Wilderness chic is sort of a strange moniker to attach to the American company The North Face. Ubiquitous in both suburbia and the big city, The North Face backpacks are ideally suited to the shape of school books and other educational paraphernalia. In some models, the cut of fabric is squared off to specifically fit books and laptops. So where did the company get its image?
Originally, The North Face made ski and camping equipment out of a small shop in San Francisco, later purchased by VF Corporation. Makers of outdoor equipment like jackets, shoes and The North Face Vault backpacks, the company is named for, supposedly, the hardest side of the mountain to climb–the north side. Today, the company and its sibling Jansport are located in Alameda, California, coincidentally the same county as the destructive force known as Mythbusters. With people setting off dynamite in the countryside, The North Face knows tough equipment.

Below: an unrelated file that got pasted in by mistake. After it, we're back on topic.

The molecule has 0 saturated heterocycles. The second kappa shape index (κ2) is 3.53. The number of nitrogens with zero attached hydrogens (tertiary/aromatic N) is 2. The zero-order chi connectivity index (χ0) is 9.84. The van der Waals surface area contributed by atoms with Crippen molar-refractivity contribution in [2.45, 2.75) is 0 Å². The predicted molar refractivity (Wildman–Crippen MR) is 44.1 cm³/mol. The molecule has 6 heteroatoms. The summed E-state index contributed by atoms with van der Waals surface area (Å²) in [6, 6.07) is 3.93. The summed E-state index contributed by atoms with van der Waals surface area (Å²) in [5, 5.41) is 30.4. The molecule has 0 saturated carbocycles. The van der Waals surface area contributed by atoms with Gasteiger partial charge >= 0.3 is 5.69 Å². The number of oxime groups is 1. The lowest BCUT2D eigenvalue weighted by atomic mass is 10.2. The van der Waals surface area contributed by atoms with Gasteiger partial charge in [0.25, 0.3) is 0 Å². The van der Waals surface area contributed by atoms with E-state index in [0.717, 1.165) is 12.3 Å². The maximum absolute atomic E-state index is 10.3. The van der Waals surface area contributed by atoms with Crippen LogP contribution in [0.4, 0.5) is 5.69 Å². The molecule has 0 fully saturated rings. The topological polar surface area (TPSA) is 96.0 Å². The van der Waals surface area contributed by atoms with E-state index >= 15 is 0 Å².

When purchasing backpacks from The North Face and Jansport bookbags, be wary. Since the 90s, the companies have been the target of counterfeiters riding on the wave of wilderness chic. The North Face makes quality products at a relatively high price point, but their backpacks feature nigh-indestructible materials, reflective safety badges, and specialized functions.